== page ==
Rick Santorum last week accused Romney of not telling the truth when he claimed "that somehow or other he was not for mandates on a federal level." Romney's spokeswoman fired back, accusing Santorum of "exaggerations and falsehoods," and avowing that her boss never backed a federal individual mandate. The Democratic National Committee weighed in with an ad mocking Romney as being "against individual mandates -- except when he's for them." Glenn Kessler cried foul in The Washington Post, noting that Romney has often expressed support for a state-by-state approach to health insurance. Nonsense, replied Reason magazine's Peter Suderman. "If you look at [Romney's] record, it's hard to conclude that he did not support copying the Massachusetts plan at the federal level, including the mandate."
What's really going on here, it seems to me, is not disagreement over what Romney has said, but a quarrel over what he believes. No one disputes that he has praised RomneyCare's individual mandate, extolled it as "conservative," and pronounced it a success lawmakers elsewhere should emulate. Nor is there any doubt that he has repeatedly invoked the value of state-by-state reforms. Romney often draws a distinction between a state-level mandate like the one imposed in Massachusetts and the unconstitutional mandate imposed nationally by ObamaCare.
But the problem has never been that Romney yearns to force a Massachusetts-style insurance mandate on the nation. It's whether he still thinks such mandates are a good idea. "When it's all said and done," he told Tim Russert in December 2007, "after all these states that are the laboratories of democracy … try their own plans, those who follow the path that we pursued will find it's the best path, and we'll end up with a nation that's taken a mandate approach." Romney has never disavowed that attitude. And for many liberty-minded GOP voters, that's not a minor issue.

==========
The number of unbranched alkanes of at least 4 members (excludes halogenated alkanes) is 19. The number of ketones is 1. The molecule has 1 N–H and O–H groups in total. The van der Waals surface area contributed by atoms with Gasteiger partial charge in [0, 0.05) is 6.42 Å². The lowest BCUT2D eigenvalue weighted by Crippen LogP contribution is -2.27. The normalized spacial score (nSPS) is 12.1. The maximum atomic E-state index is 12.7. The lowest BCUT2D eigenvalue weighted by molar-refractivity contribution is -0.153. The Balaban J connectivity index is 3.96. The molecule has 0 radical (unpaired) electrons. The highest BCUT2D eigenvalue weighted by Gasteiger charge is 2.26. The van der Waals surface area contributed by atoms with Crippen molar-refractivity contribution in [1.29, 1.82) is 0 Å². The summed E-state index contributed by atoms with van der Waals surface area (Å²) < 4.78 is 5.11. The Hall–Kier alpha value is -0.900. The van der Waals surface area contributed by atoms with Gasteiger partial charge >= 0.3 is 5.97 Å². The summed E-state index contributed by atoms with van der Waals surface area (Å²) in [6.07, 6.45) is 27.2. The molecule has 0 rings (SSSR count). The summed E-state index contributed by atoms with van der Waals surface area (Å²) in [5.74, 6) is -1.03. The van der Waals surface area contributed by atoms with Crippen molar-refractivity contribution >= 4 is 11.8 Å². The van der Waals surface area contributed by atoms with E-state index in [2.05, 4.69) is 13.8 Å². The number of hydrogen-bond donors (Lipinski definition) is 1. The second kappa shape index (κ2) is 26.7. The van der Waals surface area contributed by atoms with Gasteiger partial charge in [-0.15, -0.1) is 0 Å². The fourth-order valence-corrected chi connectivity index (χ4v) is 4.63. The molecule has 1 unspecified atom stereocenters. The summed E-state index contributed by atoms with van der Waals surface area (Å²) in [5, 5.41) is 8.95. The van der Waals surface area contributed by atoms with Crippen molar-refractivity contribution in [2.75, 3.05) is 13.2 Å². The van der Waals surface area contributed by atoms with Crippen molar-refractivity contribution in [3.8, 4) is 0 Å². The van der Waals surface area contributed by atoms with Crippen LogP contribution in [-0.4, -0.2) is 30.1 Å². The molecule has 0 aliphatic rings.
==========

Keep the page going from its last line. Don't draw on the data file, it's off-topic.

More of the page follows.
RomneyCare grows steadily more onerous -- the annual penalty for not buying health insurance in Massachusetts now runs as high as $1,260. ObamaCare remains far from popular. Naturally Romney now prefers to emphasize the part of his health-care plan that would let states decide these issues for themselves. And to be sure, a president who respected federalism would be an improvement.
But far better would be a president who understood that it is not government's job at any level to coax or compel everyone to get medical insurance. Better yet would be a president who resisted, instead of encouraging, our overreliance on insurance to pay for routine health care. Romney salutes free-market principles, yet he continues to hail RomneyCare as a success. The two positions are incompatible. So long as Romney lays claim to both, the wrangling over what he really believes will never end.
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